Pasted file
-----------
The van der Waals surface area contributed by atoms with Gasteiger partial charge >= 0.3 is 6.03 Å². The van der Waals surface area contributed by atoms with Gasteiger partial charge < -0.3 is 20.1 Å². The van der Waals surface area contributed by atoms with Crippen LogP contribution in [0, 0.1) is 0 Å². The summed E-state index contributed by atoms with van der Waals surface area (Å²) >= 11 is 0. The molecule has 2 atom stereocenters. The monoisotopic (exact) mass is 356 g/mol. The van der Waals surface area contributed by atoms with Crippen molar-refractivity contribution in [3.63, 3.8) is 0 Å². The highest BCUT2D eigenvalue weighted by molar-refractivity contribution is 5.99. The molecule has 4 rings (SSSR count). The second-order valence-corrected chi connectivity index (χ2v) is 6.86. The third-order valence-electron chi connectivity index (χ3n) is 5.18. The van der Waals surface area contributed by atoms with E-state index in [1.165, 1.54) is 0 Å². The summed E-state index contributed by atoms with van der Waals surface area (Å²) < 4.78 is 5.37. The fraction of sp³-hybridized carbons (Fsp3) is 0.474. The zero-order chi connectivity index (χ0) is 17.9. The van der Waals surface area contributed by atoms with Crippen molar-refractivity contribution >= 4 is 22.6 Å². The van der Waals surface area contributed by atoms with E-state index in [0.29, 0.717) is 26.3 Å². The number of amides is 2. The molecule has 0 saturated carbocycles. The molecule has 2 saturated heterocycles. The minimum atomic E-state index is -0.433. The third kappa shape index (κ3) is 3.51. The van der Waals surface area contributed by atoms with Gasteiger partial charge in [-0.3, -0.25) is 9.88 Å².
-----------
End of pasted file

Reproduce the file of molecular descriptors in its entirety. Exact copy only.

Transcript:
The van der Waals surface area contributed by atoms with Gasteiger partial charge >= 0.3 is 6.03 Å². The van der Waals surface area contributed by atoms with Gasteiger partial charge < -0.3 is 20.1 Å². The van der Waals surface area contributed by atoms with Crippen LogP contribution in [0, 0.1) is 0 Å². The summed E-state index contributed by atoms with van der Waals surface area (Å²) >= 11 is 0. The molecule has 2 atom stereocenters. The monoisotopic (exact) mass is 356 g/mol. The van der Waals surface area contributed by atoms with Crippen molar-refractivity contribution in [3.63, 3.8) is 0 Å². The highest BCUT2D eigenvalue weighted by molar-refractivity contribution is 5.99. The molecule has 4 rings (SSSR count). The second-order valence-corrected chi connectivity index (χ2v) is 6.86. The third-order valence-electron chi connectivity index (χ3n) is 5.18. The van der Waals surface area contributed by atoms with E-state index in [1.165, 1.54) is 0 Å². The summed E-state index contributed by atoms with van der Waals surface area (Å²) < 4.78 is 5.37. The fraction of sp³-hybridized carbons (Fsp3) is 0.474. The zero-order chi connectivity index (χ0) is 17.9. The van der Waals surface area contributed by atoms with Crippen molar-refractivity contribution >= 4 is 22.6 Å². The van der Waals surface area contributed by atoms with E-state index in [0.29, 0.717) is 26.3 Å². The number of amides is 2. The molecule has 0 saturated carbocycles. The molecule has 2 saturated heterocycles. The minimum atomic E-state index is -0.433. The third kappa shape index (κ3) is 3.51. The van der Waals surface area contributed by atoms with Gasteiger partial charge in [-0.3, -0.25) is 9.88 Å².